Luke will record several positive examples of people whose encounter with Jesus is transformational! Think the sinful woman (7:36-50), the demoniac (8:26-39), the grateful leper (17:11-21), and Zaccheus (19:1-10). Some, though, were just not willing (18:18-27). Luke records multiple occasions where Jesus warns that discipleship requires radical change (cf. 9:57-62). Other writers will contrast it as putting off the old man and putting on the new man (Eph. 4:22-32; Col. 3:5-17; Heb. 12:1; 1 Pet. 2:1ff). Here, Luke simply relates how that they immediately left everything and followed Him. While that may not be a literal necessity today, we cannot hope to have eternal life while holding onto this life so much that we are not following His will. 

These men were about to see things they could not have imagined, experience highs and lows they did not know existed, and be given opportunities they could not have anticipated. It wasn’t going to be an easy life; in fact, it would demand everything they had. But it gave them something only Jesus could give them. This hasn’t changed. If we want what they received, we must do what they did!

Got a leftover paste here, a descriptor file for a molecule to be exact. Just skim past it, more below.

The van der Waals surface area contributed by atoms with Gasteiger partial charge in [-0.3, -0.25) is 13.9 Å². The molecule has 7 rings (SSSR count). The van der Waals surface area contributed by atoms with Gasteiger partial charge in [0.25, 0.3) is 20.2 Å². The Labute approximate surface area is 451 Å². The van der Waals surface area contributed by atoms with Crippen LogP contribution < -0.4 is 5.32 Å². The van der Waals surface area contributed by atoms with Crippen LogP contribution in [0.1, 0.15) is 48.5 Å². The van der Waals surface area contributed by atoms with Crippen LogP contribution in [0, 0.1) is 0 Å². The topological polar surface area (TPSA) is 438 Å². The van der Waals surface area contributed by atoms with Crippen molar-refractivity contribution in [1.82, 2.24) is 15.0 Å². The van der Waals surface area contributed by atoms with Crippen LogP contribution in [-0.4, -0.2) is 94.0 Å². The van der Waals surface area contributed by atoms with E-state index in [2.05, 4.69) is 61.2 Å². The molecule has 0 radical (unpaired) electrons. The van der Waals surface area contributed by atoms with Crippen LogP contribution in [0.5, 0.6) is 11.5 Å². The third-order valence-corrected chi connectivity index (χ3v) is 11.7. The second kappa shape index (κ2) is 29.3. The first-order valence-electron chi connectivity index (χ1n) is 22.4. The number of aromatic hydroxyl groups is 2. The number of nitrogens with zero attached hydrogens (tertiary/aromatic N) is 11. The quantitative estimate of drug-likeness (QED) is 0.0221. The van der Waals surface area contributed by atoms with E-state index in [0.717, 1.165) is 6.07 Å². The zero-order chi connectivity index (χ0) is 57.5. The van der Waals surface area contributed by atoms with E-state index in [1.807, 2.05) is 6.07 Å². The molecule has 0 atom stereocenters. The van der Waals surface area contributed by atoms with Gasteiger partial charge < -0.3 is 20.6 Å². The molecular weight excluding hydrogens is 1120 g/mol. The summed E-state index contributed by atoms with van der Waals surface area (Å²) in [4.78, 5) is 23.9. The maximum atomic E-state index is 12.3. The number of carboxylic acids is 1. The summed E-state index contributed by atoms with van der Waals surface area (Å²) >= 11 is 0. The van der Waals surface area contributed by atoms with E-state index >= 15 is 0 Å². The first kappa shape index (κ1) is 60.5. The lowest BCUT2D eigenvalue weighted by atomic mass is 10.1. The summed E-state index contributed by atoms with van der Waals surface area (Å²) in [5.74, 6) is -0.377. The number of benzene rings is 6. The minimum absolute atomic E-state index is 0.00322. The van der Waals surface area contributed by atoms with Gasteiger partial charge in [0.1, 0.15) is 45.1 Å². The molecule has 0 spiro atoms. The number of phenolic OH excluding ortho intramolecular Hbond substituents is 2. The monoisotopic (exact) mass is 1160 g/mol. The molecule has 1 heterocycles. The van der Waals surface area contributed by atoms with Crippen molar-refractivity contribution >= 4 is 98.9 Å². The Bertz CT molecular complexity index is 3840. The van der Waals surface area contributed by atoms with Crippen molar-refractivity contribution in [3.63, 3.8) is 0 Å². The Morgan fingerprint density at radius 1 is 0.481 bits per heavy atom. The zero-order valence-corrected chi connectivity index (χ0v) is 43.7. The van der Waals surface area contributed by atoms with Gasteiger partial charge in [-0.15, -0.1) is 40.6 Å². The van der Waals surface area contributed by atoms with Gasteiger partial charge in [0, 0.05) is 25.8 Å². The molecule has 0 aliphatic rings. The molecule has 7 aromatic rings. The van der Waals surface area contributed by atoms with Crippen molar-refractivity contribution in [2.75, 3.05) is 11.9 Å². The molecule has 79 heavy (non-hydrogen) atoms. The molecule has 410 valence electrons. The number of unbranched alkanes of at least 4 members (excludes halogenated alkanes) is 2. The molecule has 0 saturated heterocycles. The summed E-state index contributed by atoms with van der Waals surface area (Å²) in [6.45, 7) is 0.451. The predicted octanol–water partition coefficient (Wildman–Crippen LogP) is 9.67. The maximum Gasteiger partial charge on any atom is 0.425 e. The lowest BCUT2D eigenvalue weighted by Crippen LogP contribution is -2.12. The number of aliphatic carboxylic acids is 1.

WISDOM IS VINDICATED BY ALL HER CHILDREN

WISDOM IS VINDICATED BY ALL HER CHILDREN

Neal Pollard

There was an old joke or riddle that went, “Have you stopped beating your wife yet?” How would a man respond? If he said “no,” it was tantamount to confessing to being a wife beater. If he said “yes,” it suggested that he was a former wife-beater. Either way, the conundrum had him struck.  Have you ever had someone try to place you into such a bind?

It has been said that the only way to avoid criticism is to say nothing, do nothing, and be nothing. If you are striving to serve Christ and fulfill your purpose as a Christian, there is at least some likelihood that you will be opposed and even accused in some way. Jesus discusses that very matter in Luke seven. He’s teaching His disciples and compares His generation to children who criticize no matter what a person does—some criticizing people for being too somber, others criticizing people for being too festive. Jesus uses that illustration to speak of how God’s enemies criticized John the Baptist and then Himself. The criticism revealed that if John had acted like Jesus and Jesus had acted like John, the critics would still have been dissatisfied.